08 January 2010

Fantasy and the Bounds of Historical Fiction

The announcement that Matt Phelan’s The Storm in the Barn won the Scott O’Dell Award for historical fiction for young readers apparently prompted some questions about whether it was eligible even though it’s in comics form. Which were quickly and rightly batted down.

But award judge Roger Sutton’s response also prompted new and more incisive questions. And by “incisive,” I mean, “from me, among other people.” Roger wrote:

As far as I’m concerned, historical fiction is an invented tale which not only takes place in the past but proposes to shed some kind of light on an actual event or situation of historical import.
His colleague Claire Gross replied, “I would think that the main reason Storm in the Barn might be ineligible for a historical fiction prize is not that it is a graphic novel but that it contains a significant element of fantasy. I suppose the fantasy element does not detract from its historical evocation...”

I think the fantasy element may not detract from Phelan’s evocation of Dust Bowl America, but it certainly gets in the way of shedding light on that ”situation of historical import.”

The Dust Bowl was an ecological crisis that led to an economic crisis. The Storm in the Barn portrays the latter development, with families moving, the hero’s sister suffering from a lung disease, and farmers’ desperate attempts to bring on rain. However, the book portrays the ecology through a personification of the storm that’s decided to keep its rainfall in a carpet bag. And the resolution of both crises appears to involve a small boy fighting the storm for the bag atop a windmill (with, so far as I could tell, no allegorical resonance).

Of course, that resolution is easier to depict (especially in graphic form) than long-term meteorological shifts or changes in U.S. farm policy, and it gives more agency to the young hero than if his father had moved his family to Long Beach and found work in a factory. But those other possibilities are part of the history of the Dust Bowl, as opposed to a fantasy of it.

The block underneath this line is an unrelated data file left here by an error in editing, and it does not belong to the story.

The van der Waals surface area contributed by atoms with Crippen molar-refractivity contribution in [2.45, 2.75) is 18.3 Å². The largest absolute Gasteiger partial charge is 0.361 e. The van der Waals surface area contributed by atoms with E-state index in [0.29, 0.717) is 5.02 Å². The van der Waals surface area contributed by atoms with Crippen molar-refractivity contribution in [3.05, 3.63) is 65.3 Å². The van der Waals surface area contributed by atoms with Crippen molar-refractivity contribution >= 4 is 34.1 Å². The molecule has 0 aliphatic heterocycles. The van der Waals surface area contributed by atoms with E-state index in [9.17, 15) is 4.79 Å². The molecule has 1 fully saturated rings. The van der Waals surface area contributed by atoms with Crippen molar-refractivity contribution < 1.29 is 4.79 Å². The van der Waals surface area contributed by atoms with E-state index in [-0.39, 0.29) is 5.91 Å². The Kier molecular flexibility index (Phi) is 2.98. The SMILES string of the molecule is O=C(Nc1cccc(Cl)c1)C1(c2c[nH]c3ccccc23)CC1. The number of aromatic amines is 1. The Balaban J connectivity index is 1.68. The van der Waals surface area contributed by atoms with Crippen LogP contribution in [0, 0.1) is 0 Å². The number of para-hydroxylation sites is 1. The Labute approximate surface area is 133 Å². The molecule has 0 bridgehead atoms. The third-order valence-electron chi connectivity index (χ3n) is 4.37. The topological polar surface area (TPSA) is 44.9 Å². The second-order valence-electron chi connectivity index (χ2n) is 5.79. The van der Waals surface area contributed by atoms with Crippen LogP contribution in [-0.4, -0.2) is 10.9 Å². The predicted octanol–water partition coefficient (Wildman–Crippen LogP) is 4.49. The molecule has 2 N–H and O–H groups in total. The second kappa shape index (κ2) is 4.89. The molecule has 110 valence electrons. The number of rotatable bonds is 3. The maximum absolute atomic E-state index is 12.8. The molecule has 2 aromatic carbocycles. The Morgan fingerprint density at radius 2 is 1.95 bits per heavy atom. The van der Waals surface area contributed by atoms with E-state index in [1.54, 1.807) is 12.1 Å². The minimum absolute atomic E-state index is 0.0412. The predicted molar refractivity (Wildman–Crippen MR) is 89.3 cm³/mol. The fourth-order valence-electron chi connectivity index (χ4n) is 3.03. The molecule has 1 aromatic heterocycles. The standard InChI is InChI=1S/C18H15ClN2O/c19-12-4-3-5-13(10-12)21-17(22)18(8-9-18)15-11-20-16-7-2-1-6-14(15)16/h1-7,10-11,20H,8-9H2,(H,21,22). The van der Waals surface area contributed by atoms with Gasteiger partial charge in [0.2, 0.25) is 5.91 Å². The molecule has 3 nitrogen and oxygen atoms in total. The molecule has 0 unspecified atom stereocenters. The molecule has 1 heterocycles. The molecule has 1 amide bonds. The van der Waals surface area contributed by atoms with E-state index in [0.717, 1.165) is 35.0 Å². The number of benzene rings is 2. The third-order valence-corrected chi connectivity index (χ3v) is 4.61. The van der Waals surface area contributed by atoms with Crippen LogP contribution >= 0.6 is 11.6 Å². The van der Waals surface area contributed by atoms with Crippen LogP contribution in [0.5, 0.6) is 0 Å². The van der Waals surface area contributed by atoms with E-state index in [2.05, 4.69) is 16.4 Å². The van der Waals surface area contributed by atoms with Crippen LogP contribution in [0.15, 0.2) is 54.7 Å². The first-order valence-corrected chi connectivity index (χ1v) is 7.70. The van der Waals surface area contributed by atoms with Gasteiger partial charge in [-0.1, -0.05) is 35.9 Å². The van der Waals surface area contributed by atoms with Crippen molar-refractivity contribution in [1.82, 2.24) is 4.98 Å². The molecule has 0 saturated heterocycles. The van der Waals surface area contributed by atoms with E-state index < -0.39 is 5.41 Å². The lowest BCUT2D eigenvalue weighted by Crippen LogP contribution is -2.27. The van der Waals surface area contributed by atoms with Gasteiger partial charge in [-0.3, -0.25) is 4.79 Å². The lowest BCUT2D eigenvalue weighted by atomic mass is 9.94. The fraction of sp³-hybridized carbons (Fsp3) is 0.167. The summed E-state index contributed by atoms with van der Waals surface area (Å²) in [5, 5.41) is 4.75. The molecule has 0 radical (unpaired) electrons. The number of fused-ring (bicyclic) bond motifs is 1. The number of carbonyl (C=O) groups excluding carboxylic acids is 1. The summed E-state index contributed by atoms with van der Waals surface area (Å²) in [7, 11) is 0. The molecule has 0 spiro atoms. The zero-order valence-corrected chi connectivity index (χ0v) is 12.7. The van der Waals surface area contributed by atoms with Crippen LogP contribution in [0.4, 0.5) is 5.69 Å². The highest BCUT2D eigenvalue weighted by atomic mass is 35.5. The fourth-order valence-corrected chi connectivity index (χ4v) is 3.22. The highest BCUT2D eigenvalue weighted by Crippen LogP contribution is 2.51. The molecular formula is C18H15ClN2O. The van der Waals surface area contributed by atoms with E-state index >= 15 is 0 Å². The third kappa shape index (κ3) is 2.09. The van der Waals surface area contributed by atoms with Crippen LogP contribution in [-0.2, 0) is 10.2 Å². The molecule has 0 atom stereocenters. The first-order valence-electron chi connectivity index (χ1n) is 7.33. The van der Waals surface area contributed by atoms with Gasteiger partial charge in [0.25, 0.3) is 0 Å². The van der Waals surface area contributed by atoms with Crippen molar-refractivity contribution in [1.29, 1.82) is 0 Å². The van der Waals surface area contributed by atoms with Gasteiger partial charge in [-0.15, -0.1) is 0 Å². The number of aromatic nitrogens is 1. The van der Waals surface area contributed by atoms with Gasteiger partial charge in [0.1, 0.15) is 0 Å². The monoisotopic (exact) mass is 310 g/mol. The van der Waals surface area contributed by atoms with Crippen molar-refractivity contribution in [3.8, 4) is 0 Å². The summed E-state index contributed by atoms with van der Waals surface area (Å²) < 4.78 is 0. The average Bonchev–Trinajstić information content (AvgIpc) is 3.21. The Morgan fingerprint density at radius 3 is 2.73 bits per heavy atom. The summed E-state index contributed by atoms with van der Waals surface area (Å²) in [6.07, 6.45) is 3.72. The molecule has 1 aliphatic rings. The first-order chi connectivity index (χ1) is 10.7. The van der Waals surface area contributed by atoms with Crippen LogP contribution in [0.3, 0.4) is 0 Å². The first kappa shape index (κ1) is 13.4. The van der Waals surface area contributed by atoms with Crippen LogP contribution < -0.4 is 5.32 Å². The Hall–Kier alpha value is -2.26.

Let’s imagine a book about a current ecological and economic crisis, such as tropical deforestation, climate change, or influenza pandemics. Let’s imagine the book evokes that crisis, and then shows a child fixing it by wrestling a supernatural being. Would such a novel really “shed light” on our situation today, or would it come across as a trivializing escape?

I see The Storm in the Barn as a fable that’s set in the Dust Bowl, just as Edward Eager’s Half Magic is a fantasy set in the 1920s. Both books are informed by their historical settings, but that doesn’t work the other way around: they don’t offer a reliable view into history.

At least not the same way as some other fiction for young people published last year:
  • Jacqueline Kelly’s The Evolution of Calpurnia Tate (“Kelly, without anachronism, has created a memorable, warm, spirited young woman who’s refreshingly ahead of her time.” —The Horn Book).
  • Alan Gratz’s The Brooklyn Nine (“an impressively cohesive mix of sports, historical fiction, and family history” —The Horn Book).
  • Sherri L. Smith’s Flygirl (“good, rousing period fiction” —The Horn Book).

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